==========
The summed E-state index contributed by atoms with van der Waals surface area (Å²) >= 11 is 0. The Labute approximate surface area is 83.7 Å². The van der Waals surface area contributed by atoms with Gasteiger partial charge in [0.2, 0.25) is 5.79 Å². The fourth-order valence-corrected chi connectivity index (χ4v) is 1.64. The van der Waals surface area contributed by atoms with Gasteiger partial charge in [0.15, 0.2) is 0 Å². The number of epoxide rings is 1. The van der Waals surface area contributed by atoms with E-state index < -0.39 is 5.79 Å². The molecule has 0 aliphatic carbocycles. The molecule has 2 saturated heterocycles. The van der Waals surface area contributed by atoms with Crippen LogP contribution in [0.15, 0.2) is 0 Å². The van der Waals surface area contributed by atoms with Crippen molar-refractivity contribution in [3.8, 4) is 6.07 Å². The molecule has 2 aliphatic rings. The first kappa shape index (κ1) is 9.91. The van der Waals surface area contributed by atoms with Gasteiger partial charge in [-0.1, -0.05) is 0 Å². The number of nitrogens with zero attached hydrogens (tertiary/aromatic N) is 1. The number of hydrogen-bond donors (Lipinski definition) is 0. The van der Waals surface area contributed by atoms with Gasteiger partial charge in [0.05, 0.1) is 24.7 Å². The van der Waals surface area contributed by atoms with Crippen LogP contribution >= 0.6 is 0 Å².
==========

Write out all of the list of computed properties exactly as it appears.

The summed E-state index contributed by atoms with van der Waals surface area (Å²) >= 11 is 0. The Labute approximate surface area is 83.7 Å². The van der Waals surface area contributed by atoms with Gasteiger partial charge in [0.2, 0.25) is 5.79 Å². The fourth-order valence-corrected chi connectivity index (χ4v) is 1.64. The van der Waals surface area contributed by atoms with Gasteiger partial charge in [0.15, 0.2) is 0 Å². The number of epoxide rings is 1. The van der Waals surface area contributed by atoms with E-state index < -0.39 is 5.79 Å². The molecule has 0 aliphatic carbocycles. The molecule has 2 saturated heterocycles. The van der Waals surface area contributed by atoms with Crippen LogP contribution in [0.15, 0.2) is 0 Å². The van der Waals surface area contributed by atoms with Crippen molar-refractivity contribution in [3.8, 4) is 6.07 Å². The molecule has 2 aliphatic rings. The first kappa shape index (κ1) is 9.91. The van der Waals surface area contributed by atoms with Gasteiger partial charge in [-0.1, -0.05) is 0 Å². The number of nitrogens with zero attached hydrogens (tertiary/aromatic N) is 1. The number of hydrogen-bond donors (Lipinski definition) is 0. The van der Waals surface area contributed by atoms with Gasteiger partial charge in [0.05, 0.1) is 24.7 Å². The van der Waals surface area contributed by atoms with Crippen LogP contribution >= 0.6 is 0 Å².